05.02.12 Truth & Wisdom
When I was 14, my Mom read my diary and discovered I had already had sex at the age of 13; needless to say, all hell broke loose. I don’t use the word hell loosely since, although I’m not a practicing Catholic, the tenets I was raised under still lay claim to my mind. The worst part about the whole thing, besides using my body to make a boy ‘like’ me, my Mom telling my Dad or being made to confess face-to-face to the parish priest (I always preferred speaking to the vague silhouette behind the confessional screen) was that days before the ‘discovery’, something in my spirit told me to rip out the offending pages and hide them. Genius that I was at the time, I tore out the pages stuffed them in a sock and shoved that sock to the nether regions of my drawer.
Well, apparently my Mom was praying fervently for her eldest wayward daughter and no lie, said God led her to my hiding place. I have to say – the day she confronted me about my non-virgin status still stands as the worst day of my teens, so much so that for years, I didn’t keep a diary. This paranoia followed me through the college years, until I confessed my long ago shame to one of my poetry professors when she asked why I self-edited my first drafts so much. That conversation with her freed me to revisit journal writing. Fast-forward to full-fledged adulthood and I am so grateful that I began to write again, because journals capture what was on your mind at a specific period of time in your life and as you grow up, revisiting them proves to be so beneficial for self-reflection.
Recently I decided to read random sections of my journals, which span from the late 1990s until last year, because I was feeling that all-too familiar helpless, ‘What am I doing with my life?’ inertia and wanted to see if perhaps there was a Goonies-like treasure trove of information to help guide me. What I discovered was a familiar theme: doubt, fear and body-bashing… how boring! All these years, I’ve had the same thoughts about myself; shoot, even now I feel the same way often, which really bothers me. My friend and I always refer back to a picture of us poolside in bikinis circa 1997; we are in our early twenties, gorgeous with cute little bodies that we had the nerve to hide in towels while crossing the hot cement of the hotel pool area – those towels stayed clutched in our grip until our stomachs were submerged. I’m pissed at myself for wasting time on something that now seems so ridiculous, especially because I look at that picture and wish I knew then what I know now, which is that I looked fantastic and not to judge myself so harshly.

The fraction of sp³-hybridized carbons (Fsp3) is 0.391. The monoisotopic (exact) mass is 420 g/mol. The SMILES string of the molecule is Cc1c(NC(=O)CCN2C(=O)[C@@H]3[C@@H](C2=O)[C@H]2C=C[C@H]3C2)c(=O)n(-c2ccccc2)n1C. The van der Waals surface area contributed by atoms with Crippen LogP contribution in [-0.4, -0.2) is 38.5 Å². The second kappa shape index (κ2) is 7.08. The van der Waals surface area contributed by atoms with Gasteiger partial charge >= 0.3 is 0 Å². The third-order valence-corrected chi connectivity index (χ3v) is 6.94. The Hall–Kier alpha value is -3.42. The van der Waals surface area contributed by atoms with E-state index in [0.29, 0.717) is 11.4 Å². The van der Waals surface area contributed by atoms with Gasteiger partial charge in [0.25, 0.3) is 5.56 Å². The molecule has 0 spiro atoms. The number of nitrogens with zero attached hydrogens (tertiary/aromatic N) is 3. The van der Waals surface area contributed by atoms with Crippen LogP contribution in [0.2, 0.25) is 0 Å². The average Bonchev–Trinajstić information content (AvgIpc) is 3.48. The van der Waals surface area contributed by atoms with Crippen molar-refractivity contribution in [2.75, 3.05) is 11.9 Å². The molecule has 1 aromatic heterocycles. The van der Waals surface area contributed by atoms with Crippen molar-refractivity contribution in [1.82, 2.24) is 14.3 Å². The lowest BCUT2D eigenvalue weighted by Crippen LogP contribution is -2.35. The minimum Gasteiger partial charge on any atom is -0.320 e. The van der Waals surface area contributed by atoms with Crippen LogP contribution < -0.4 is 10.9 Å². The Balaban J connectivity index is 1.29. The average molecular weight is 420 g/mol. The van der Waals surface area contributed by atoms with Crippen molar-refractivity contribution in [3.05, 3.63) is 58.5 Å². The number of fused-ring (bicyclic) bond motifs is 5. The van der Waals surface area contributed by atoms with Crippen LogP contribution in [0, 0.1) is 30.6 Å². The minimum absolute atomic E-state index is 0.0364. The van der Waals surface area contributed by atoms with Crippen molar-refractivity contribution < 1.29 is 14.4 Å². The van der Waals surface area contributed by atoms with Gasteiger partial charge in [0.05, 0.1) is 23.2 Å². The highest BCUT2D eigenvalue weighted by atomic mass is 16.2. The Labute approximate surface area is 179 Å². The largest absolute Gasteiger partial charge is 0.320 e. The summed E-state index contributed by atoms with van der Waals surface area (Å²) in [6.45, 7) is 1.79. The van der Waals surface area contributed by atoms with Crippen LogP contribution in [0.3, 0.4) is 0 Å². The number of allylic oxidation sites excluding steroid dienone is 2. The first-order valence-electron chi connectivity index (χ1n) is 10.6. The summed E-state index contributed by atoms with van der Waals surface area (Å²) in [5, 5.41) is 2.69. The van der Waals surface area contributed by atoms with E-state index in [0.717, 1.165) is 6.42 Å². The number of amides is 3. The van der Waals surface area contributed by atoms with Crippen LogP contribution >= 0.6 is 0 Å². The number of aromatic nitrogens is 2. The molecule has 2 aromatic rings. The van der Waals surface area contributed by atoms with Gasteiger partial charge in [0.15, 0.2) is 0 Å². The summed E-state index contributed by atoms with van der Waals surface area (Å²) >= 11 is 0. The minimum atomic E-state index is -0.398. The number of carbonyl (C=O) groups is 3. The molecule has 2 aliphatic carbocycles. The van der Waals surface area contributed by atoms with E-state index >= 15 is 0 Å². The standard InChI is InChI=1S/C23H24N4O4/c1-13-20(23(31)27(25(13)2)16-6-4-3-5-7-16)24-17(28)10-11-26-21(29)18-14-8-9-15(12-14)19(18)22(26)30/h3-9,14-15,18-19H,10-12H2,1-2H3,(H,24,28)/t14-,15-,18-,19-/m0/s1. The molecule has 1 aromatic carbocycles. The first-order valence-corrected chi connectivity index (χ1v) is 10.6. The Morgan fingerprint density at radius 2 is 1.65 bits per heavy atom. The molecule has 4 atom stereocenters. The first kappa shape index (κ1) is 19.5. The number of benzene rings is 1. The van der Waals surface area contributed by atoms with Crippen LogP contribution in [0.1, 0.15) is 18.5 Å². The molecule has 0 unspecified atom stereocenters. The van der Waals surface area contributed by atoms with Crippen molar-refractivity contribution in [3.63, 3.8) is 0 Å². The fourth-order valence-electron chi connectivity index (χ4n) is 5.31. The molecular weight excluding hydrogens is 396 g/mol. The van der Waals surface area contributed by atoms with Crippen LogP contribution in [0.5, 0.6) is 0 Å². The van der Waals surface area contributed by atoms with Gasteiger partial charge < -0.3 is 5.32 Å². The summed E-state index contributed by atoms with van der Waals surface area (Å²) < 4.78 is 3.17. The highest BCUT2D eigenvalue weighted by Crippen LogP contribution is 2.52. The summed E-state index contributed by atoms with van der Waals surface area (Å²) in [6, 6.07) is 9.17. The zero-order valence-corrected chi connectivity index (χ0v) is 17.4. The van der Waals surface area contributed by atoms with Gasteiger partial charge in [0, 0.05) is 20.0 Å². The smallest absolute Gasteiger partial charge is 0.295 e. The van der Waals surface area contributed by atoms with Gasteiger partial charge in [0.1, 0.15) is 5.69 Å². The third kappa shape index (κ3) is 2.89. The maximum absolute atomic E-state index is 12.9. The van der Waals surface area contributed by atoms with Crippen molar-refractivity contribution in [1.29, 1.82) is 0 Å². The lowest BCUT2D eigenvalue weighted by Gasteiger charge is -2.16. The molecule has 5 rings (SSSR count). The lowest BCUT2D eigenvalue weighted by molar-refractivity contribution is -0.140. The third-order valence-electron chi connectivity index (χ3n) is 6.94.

Beyond the body-bashing, my journals also reveal my desire to write, which I’m surprised to discover I’ve wanted to do since I left college. I’ve spent so much time agonizing over what to do with my life, not realizing the answer was a journal entry away. Over the years, my friends and I have had many a late night conversation commiserating over our shared lack of ‘passion’ in our various jobs, but meanwhile the truth lays naked, coiling across the pages of long untouched journals: this one a dried leaf covered book with a cinnamon stick shaped clasp wrapped in string, a Christmas present from my cousin’s travel overseas; a Feng Shui journal peppered with thoughtful entries from the author to ‘jog’ the writing process, given to me by best friend upon my departure from LA years ago; another I bought because I liked the lined paper and the mystical-looking fairy on the cover; and finally, a red-covered spiral-bound classroom notebook.
Each of these journals, although visually diverse, consistently reveals a woman lacking self-confidence, which is a little painful to admit. I didn’t set out to rediscover myself via my own journal pages, but this initially random exercise in self-review became the mirror with which to regard my true self. While leafing through my past, I listened to my iPod on shuffle and visualized my younger selves. Why had and have I allowed myself to be ruled by fear? What happened to my self-esteem? I remember fighting hard to stay in college because outside of student loans I paid for my own education. I recall driving cross-country to LA post-college with a friend not knowing how I was going to ‘make it’ but confident I’d succeed. No lie, as I was having these thoughts, Madonna’s ‘What It Feels Like for a Girl’ hit my ears and I just listened to the words, blown away by how succinctly she sums up the battle I have a woman, between taking charge and being vulnerable.
Her song made me nostalgic for the freedom of my youth: eating Sweet Tarts and Nerds every day with no anxiety about weight, running and ripping under the sun all day feeling no pain, sitting around in my pajamas – bath taken- watching The Cosby Show, whispering from my lower bunk to my sister in the upper bunk into the night…the list could go on. This song took me back to my younger, fearless self and I want her back! I’m guessing one way to get her back is to get active, working in an office and sitting at my desk during lunch has led to quite the sedentary lifestyle, but all is not lost.
As I near 40, I muse about all the fabulous outspoken 40 or 50-something-year-old women I know, viewing them as models of fearlessness. I’m guessing they weren’t always so confident, but their spirit inspires me to try harder. I can’t believe I’m going to say this, but I will gladly dump the ignorance of my 20s and the anxiety of my 30s to make way for the fabulous adventure filled 40s…I’ll raise a glass to that!
Cija (pronounced Kia) Jefferson is an education advocate by day and writer by night. She currently lives in Baltimore. She received her B.A. from Sarah Lawrence College in Bronxville, NY where she focused her studies on history, sociology, and literature with a splash of theatre and poetry. You can visit her blog at cijasquips.tumblr.com.
Featured image via Barnaby on Flickr